Other associated dangers of thunderstorms include tornadoes, strong winds, hail and flash flooding. Flash flooding is responsible for more fatalities – more than 140 annually – than any other thunderstorm-associated hazard. Dry thunderstorms that do not produce rain that reaches the ground are most prevalent in the western United States. Falling raindrops evaporate, but lightning can still reach the ground and can start wildfires.

To prepare for a thunderstorm, you should do the following:

  • Remove dead or rotting trees and branches that could fall and cause injury or damage during a severe thunderstorm.
  • Postpone outdoor activities.
  • Remember the 30/30 Lightning Safety Rule: Go indoors if, after seeing lightning, you cannot count to 30 before hearing thunder. Stay indoors for 30 minutes after hearing the last clap of thunder.
  • Secure outdoor objects that could blow away or cause damage.
  • Get inside a home, building, or hard top automobile (not a convertible). Although you may be injured if lightning strikes your car, you are much safer inside a vehicle than outside.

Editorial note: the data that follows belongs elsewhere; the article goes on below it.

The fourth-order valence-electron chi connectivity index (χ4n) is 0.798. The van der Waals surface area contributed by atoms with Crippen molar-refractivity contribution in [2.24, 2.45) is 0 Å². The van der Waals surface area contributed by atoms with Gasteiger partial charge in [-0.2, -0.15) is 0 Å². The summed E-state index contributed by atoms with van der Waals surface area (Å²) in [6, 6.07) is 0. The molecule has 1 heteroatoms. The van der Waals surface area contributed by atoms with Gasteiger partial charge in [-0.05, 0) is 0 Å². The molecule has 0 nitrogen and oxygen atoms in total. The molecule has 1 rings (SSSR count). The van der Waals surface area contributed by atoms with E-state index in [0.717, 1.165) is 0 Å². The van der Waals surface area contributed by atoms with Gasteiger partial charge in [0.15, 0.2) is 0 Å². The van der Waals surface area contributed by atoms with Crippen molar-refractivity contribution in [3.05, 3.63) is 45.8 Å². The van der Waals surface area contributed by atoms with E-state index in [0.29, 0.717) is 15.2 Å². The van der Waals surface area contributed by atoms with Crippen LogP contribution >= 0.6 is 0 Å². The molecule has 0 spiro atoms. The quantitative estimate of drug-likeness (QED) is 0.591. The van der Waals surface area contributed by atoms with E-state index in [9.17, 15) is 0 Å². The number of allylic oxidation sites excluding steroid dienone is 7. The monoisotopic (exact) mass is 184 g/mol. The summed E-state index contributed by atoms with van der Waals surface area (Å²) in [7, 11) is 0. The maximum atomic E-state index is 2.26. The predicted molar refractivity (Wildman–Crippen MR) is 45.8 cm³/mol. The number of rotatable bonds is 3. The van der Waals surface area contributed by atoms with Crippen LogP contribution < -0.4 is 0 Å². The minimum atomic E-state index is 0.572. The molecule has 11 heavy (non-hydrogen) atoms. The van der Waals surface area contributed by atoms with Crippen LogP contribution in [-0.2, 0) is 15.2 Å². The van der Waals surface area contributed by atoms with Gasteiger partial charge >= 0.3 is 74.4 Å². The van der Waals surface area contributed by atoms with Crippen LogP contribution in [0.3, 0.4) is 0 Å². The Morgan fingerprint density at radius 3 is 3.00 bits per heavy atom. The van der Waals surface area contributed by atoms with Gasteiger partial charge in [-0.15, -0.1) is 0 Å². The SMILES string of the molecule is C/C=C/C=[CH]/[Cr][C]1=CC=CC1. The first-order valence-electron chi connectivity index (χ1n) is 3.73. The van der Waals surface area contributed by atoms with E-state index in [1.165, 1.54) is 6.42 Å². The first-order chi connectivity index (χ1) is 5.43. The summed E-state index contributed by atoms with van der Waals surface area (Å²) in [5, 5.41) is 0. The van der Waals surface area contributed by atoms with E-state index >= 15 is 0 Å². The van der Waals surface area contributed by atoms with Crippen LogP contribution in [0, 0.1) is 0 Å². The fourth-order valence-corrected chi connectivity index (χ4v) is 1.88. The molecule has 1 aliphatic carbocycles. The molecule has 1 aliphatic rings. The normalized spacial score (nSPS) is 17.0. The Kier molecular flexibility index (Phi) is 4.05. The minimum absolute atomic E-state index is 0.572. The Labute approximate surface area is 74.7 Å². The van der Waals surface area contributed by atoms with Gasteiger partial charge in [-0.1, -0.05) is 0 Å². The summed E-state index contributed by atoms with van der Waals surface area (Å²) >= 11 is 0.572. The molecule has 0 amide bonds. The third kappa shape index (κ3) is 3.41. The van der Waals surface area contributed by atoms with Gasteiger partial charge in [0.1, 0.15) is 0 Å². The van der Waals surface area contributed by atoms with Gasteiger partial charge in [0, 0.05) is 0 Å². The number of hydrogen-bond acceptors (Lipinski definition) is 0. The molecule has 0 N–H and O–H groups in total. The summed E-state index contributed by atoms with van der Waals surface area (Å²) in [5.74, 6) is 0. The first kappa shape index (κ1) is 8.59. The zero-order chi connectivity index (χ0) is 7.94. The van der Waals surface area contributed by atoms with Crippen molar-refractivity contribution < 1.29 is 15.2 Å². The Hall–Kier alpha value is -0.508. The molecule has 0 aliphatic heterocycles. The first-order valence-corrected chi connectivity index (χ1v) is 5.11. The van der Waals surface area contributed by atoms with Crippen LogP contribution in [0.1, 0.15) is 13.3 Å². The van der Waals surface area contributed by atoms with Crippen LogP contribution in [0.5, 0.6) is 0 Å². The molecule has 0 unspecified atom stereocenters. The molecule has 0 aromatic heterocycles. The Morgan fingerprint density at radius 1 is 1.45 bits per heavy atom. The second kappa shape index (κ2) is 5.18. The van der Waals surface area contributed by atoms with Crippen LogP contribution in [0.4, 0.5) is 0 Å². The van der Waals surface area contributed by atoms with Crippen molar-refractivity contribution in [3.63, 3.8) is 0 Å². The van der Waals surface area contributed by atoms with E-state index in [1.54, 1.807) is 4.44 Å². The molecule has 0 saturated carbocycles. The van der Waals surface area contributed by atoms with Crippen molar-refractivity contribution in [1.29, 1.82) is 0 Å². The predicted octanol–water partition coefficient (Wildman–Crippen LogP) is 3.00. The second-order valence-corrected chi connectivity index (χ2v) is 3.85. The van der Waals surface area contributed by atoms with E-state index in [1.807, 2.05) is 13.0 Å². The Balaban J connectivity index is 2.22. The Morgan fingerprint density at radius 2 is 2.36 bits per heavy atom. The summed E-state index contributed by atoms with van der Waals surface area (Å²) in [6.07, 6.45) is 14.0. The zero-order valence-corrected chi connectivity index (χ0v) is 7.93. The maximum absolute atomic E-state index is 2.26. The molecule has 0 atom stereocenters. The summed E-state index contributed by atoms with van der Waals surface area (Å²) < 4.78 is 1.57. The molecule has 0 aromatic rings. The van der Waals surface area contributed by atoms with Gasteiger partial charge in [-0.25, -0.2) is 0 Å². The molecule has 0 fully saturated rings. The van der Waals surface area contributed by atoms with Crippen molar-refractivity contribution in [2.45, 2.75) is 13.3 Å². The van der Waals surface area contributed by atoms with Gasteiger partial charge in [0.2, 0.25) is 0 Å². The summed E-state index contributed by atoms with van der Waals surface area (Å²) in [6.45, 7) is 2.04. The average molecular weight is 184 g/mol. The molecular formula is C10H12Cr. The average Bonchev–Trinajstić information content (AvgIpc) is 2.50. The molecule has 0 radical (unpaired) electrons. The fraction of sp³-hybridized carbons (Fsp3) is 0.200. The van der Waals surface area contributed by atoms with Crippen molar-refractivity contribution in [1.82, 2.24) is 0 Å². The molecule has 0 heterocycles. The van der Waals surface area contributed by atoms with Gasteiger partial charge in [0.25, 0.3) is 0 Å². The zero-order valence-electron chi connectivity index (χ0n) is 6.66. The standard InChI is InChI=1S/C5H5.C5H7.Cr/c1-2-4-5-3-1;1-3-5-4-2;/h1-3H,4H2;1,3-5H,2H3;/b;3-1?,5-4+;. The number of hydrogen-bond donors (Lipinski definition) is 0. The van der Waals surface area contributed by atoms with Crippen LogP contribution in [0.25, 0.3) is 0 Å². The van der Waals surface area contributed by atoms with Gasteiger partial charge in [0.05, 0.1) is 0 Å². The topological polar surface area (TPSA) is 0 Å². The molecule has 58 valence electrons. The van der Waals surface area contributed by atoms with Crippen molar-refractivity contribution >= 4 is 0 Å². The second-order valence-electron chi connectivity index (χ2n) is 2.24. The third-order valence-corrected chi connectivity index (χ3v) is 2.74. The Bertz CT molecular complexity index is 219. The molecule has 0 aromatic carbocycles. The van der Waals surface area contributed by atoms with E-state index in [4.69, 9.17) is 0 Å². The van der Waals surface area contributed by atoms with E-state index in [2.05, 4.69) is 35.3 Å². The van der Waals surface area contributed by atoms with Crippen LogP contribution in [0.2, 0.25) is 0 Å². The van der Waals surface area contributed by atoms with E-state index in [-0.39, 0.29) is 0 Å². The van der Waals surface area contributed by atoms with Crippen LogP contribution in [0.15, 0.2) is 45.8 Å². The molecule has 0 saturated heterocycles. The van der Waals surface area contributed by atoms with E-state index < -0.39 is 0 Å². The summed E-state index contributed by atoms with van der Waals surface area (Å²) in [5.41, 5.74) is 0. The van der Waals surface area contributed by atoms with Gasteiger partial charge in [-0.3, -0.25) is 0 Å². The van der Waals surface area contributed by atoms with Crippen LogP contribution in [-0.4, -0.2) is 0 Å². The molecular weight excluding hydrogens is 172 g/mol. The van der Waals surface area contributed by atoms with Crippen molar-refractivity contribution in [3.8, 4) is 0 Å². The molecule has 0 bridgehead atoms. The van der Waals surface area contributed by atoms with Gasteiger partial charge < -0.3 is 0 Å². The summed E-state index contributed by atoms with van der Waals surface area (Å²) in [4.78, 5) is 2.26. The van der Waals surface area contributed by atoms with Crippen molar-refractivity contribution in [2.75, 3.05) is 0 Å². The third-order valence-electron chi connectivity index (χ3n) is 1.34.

• Remember, rubber-soled shoes and rubber tires provide NO protection from lightning. However, the steel frame of a hard-topped vehicle provides increased protection if you are not touching metal.
  • Shutter windows and secure outside doors. If shutters are not available, close window blinds, shades or curtains.
  • Unplug any electronic equipment well before the storm arrives.

Thunderstorms & Lightning |

Hurricane Preparedness Checklists for Homes

Hurricane Preparedness Tips for Home

Hurricanes can be dangerous, listening to the hurricane warning messages and planning ahead can reduce the chances of injury or major property damage.


Know your Emergency Shelters

Contact the National Disaster Office for the closest shelters.

Have disaster supplies on hand

Flashlight and extra batteries

Portable, battery-operated radio and extra batteries

First aid kit

Non-perishable (canned food) and water

Non-electric can opener

Essential medicines

Cash and credit cards

Sturdy shoes

Protect your windows

Permanent shutters are the best protection. A lower-cost approach is to put up plywood panels. Use 1/2 inch plywood–marine plywood is best–cut to fit each window. Remember to mark which board fits which window. Pre-drill holes every 18 inches for screws. Do this long before the storm.

Trim back branches from trees

Trim branches away from your home and cut all dead or weak branches on any trees on your property.

Check into your Home and Auto Insurance

Confirm that policies are valid and coverage is appropriate.

Make arrangements for pets and livestock

Pets may not be allowed into emergency shelters for health and space reasons. Contact your local humane society for information on animal shelters.